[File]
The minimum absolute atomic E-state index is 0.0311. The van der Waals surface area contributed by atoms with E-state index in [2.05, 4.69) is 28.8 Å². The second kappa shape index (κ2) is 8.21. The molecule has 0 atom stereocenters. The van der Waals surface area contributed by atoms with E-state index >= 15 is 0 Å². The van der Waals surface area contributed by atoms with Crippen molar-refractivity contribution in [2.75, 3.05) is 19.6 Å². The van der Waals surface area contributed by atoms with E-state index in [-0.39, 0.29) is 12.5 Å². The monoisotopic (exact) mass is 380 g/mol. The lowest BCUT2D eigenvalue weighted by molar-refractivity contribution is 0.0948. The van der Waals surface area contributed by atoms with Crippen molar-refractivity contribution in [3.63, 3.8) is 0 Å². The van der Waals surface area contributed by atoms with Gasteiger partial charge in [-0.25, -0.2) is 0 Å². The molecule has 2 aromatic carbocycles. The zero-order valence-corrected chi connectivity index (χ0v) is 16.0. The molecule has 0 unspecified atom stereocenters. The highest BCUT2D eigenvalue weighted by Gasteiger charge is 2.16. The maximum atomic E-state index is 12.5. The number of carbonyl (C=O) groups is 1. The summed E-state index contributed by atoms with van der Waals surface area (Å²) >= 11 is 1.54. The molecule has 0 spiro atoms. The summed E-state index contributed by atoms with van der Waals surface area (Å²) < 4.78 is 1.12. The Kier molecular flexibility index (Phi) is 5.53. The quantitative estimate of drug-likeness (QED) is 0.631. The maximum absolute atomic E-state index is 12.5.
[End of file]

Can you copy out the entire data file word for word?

The minimum absolute atomic E-state index is 0.0311. The van der Waals surface area contributed by atoms with E-state index in [2.05, 4.69) is 28.8 Å². The second kappa shape index (κ2) is 8.21. The molecule has 0 atom stereocenters. The van der Waals surface area contributed by atoms with E-state index >= 15 is 0 Å². The van der Waals surface area contributed by atoms with Crippen molar-refractivity contribution in [2.75, 3.05) is 19.6 Å². The van der Waals surface area contributed by atoms with E-state index in [-0.39, 0.29) is 12.5 Å². The monoisotopic (exact) mass is 380 g/mol. The lowest BCUT2D eigenvalue weighted by molar-refractivity contribution is 0.0948. The van der Waals surface area contributed by atoms with Crippen molar-refractivity contribution in [3.63, 3.8) is 0 Å². The van der Waals surface area contributed by atoms with Gasteiger partial charge in [-0.25, -0.2) is 0 Å². The molecule has 2 aromatic carbocycles. The zero-order valence-corrected chi connectivity index (χ0v) is 16.0. The molecule has 0 unspecified atom stereocenters. The highest BCUT2D eigenvalue weighted by Gasteiger charge is 2.16. The maximum atomic E-state index is 12.5. The number of carbonyl (C=O) groups is 1. The summed E-state index contributed by atoms with van der Waals surface area (Å²) >= 11 is 1.54. The molecule has 0 spiro atoms. The summed E-state index contributed by atoms with van der Waals surface area (Å²) < 4.78 is 1.12. The Kier molecular flexibility index (Phi) is 5.53. The quantitative estimate of drug-likeness (QED) is 0.631. The maximum absolute atomic E-state index is 12.5.